• Men’s Marathon
  • Men’s Shot Put Final
  • Men’s 110m Hurdles Semifinals and Final
  • Women’s Pole Vault Final
  • Women’s 100m Semifinals and Final

Monday, July 18th – Day 4

  • Women’s Marathon
  • Men’s 200m Heats
  • Men’s High Jump Final
  • Women’s 200m Heats
  • Women’s Triple Jump Final
  • Heptathlon
  • Men’s Steeplechase Final
  • Women’s 1500m Final

Tuesday, July 19 – Day 5

  • Women’s 400m Hurdles Heats
  • Women’s High Jump Final
  • Women’s 200m Semifinals
  • Men’s 200m Semifinals
  • Men’s 1500m Final

Wednesday, July 20 – Day 6

  • Women’s 5000m Heats
  • Men’s 800m Heats
  • Women’s 400m Hurdles Semifinals
  • Women’s Discus Final
  • Women’s 400m Semifinals
  • Women’s Steeplechase Final

Thursday, July 21 – Day 7

  • Women’s 800m Heats
  • Men’s Triple Jump Qualification
  • Men’s 800m Semifinals
  • Women’s 200m Final
  • Men’s 200m Final

Friday, July 22 – Day 8

  • Men’s Pole Vault Qualification
  • Women’s 4x100m Relay Heats
  • Men’s 4x100m Relay Heats
  • Women’s 800m Semifinals
  • Women’s 400m Final
  • Men’s 400m Final
  • Women’s 400m Hurdles Final

Saturday, July 23 – Day 9

  • Women’s 4x400m Relay Heats
  • Men’s 4x400m Relay Heats
  • Men’s Triple Jump Final
  • Men’s 800m Final
  • Women’s 5000m Final
  • Women’s 4x100m Relay Final
  • Men’s 4x100m Relay Final

Sunday, July 24 – Day 10

  • Women’s 100m Hurdles Semifinals and Final
  • Men’s Pole Vault Final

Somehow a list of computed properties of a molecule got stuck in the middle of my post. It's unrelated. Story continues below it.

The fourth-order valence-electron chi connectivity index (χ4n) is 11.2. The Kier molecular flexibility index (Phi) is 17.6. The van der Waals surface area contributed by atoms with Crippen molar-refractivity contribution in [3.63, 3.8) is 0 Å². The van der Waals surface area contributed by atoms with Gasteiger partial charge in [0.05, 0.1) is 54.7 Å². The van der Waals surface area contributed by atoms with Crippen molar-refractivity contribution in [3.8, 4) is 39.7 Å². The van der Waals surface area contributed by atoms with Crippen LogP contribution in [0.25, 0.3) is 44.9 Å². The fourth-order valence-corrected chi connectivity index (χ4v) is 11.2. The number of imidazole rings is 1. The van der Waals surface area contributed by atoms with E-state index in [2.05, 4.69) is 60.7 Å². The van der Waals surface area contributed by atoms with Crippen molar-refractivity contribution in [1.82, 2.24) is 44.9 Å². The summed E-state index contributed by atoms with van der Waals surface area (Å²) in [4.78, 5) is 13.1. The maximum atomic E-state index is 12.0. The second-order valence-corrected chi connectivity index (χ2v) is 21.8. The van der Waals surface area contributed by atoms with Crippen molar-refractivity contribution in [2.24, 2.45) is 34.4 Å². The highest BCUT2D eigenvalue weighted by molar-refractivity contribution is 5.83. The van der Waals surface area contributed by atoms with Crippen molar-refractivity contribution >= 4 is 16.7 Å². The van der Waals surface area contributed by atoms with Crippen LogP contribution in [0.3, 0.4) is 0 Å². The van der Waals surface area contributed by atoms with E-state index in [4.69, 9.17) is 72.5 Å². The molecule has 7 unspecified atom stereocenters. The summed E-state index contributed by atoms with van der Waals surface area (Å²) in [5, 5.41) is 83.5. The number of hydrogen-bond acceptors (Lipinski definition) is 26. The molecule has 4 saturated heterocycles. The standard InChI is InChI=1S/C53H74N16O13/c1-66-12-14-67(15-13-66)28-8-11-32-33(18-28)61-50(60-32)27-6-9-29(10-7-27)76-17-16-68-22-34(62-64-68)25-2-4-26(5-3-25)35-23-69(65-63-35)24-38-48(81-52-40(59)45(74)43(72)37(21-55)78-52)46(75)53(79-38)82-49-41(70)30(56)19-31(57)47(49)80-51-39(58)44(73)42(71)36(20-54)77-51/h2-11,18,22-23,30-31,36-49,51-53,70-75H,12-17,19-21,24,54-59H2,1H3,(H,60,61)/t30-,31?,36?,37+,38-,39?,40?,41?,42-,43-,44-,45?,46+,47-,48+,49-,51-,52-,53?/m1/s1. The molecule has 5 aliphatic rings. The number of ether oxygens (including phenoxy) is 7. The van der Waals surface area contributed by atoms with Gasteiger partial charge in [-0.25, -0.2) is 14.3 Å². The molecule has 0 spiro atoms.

• Women’s 800m Final
  • Decathlon
  • Men’s 4x400m Relay
  • Women’s 4x400m Relay

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Noah Lyles runs personal best and is coming for Usain Bolt’s world record


Noah Lyles ran a personal-best time in the 60m on Saturday, then reaffirmed record-breaking intentions for the 100m and, especially, the 200m, where Usain Bolt holds the fastest times in history.

Lyles, the world 200m champion, won the 60m sprint in 6.51 seconds at the New Balance Indoor Grand Prix in Boston, clipping Trayvon Bromell by two thousandths in his first top-level meet of the year. Bromell, the world 100m bronze medalist, is a past world indoor 60m champion and has a better start than Lyles, which is crucial in a six-second race.

But on Saturday, Lyles ran down Bromell and shaved four hundredths off his personal best. It bodes well for Lyles’ prospects come the spring and summer outdoor season in his better distances — the 100m and 200m.

“This is the moment I’ve been working, like, seven years for,” he said. “We’re not just coming for the 200m world record. We’re coming for all the world records.”